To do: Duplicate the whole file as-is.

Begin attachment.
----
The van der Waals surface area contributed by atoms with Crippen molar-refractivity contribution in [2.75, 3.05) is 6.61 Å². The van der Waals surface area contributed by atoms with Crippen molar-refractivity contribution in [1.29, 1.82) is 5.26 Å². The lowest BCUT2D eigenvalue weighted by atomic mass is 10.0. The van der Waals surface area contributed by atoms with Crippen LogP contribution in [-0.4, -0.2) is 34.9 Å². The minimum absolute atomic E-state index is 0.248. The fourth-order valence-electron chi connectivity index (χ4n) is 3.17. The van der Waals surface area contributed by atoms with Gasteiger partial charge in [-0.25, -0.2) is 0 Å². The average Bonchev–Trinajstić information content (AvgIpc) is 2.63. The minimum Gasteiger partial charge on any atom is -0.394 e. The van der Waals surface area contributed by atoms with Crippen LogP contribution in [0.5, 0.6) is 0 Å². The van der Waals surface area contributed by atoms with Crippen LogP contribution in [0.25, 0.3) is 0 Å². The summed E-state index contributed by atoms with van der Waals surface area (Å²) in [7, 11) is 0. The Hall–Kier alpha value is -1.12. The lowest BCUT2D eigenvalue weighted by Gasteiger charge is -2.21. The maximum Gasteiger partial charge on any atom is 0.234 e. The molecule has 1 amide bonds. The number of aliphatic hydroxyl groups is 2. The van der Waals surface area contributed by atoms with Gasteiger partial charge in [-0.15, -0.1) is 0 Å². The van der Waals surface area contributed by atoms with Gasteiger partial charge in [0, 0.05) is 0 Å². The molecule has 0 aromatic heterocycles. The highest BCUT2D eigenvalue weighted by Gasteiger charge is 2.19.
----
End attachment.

The van der Waals surface area contributed by atoms with Crippen molar-refractivity contribution in [2.75, 3.05) is 6.61 Å². The van der Waals surface area contributed by atoms with Crippen molar-refractivity contribution in [1.29, 1.82) is 5.26 Å². The lowest BCUT2D eigenvalue weighted by atomic mass is 10.0. The van der Waals surface area contributed by atoms with Crippen LogP contribution in [-0.4, -0.2) is 34.9 Å². The minimum absolute atomic E-state index is 0.248. The fourth-order valence-electron chi connectivity index (χ4n) is 3.17. The van der Waals surface area contributed by atoms with Gasteiger partial charge in [-0.25, -0.2) is 0 Å². The average Bonchev–Trinajstić information content (AvgIpc) is 2.63. The minimum Gasteiger partial charge on any atom is -0.394 e. The van der Waals surface area contributed by atoms with Crippen LogP contribution in [0.5, 0.6) is 0 Å². The van der Waals surface area contributed by atoms with Crippen LogP contribution in [0.25, 0.3) is 0 Å². The summed E-state index contributed by atoms with van der Waals surface area (Å²) in [7, 11) is 0. The Hall–Kier alpha value is -1.12. The lowest BCUT2D eigenvalue weighted by Gasteiger charge is -2.21. The maximum Gasteiger partial charge on any atom is 0.234 e. The molecule has 1 amide bonds. The number of aliphatic hydroxyl groups is 2. The van der Waals surface area contributed by atoms with Gasteiger partial charge in [-0.15, -0.1) is 0 Å². The van der Waals surface area contributed by atoms with Gasteiger partial charge in [0, 0.05) is 0 Å². The molecule has 0 aromatic heterocycles. The highest BCUT2D eigenvalue weighted by Gasteiger charge is 2.19.